Routledge, London/New York , London, 2013
Focusing on the areas of politics, identity and education, this book looks at some of the most pressing and challenging issues that Kyrgyzstan faces in the post-Soviet era. It argues that Kyrgyzstan is challenged with oscillations between the old and the new on the one hand, and domestic and international on the other.
The book analyses the process of post-Soviet transition in today’s Kyrgyzstan by focusing on the political elites, some of the major identity problems and educational issues. It discusses how Kyrgyzstan’s first president in the post-Soviet era had already been an exceptional leader even prior to the collapse of the Soviet Union in terms of his democratic and liberal tendencies. The book goes on to look at how identity is a major factor in the country, shaped to a large extent by genealogical factors and patron-client mechanisms on the one hand, and religious considerations on the other. Finally, it highlights how education has been perceived as a very influential agent of socialization that develops not only literacy and other skills, but also common attitudes and values that are considered essential to any society.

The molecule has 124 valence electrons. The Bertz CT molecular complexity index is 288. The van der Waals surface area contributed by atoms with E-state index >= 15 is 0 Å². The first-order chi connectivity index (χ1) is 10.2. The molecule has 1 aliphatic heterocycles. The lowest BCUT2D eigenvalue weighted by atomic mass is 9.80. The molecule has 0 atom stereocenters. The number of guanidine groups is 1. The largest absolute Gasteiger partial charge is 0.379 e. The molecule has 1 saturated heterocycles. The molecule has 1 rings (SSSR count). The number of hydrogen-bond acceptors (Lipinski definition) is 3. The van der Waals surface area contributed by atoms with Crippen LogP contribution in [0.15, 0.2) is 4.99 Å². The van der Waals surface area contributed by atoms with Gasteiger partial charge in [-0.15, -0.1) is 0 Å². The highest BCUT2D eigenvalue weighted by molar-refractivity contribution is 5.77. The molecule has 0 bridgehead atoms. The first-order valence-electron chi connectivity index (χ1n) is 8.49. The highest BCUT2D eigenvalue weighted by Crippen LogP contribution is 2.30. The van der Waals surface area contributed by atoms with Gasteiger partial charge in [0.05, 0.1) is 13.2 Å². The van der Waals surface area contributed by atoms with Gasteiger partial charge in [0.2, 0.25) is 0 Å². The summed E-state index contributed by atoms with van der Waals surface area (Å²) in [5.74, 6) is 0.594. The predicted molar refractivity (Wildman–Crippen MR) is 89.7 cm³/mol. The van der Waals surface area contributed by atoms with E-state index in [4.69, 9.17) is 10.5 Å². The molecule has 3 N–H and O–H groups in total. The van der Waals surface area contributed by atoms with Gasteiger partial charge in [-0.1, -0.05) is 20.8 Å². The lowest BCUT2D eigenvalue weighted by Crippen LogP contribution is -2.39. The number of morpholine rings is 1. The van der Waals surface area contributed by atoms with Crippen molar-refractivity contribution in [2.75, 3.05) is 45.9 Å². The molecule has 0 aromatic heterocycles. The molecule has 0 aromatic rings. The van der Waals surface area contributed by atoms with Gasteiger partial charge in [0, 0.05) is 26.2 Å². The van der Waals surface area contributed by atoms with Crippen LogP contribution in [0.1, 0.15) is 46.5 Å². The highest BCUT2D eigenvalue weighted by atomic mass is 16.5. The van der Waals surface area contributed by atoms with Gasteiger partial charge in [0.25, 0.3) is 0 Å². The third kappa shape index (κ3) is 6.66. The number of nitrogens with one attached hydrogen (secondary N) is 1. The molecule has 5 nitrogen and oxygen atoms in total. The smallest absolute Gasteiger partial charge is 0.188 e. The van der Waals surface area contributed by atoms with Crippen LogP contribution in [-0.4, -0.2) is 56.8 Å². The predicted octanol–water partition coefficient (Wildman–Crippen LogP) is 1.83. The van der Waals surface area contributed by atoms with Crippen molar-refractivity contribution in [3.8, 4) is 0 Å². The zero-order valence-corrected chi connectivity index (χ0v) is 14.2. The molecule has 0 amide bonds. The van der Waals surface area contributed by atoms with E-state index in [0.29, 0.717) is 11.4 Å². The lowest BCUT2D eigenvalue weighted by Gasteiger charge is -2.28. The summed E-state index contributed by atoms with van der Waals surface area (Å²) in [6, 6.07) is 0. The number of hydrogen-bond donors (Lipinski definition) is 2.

By evaluating these three areas, the book argues that Kyrgyzstan cannot isolate itself from the demands, priorities and pressures of international actors, which sometimes are in conflict with the country’s domestic conditions. It is of interest to students and scholars of Asian Studies, Politics and International Relations.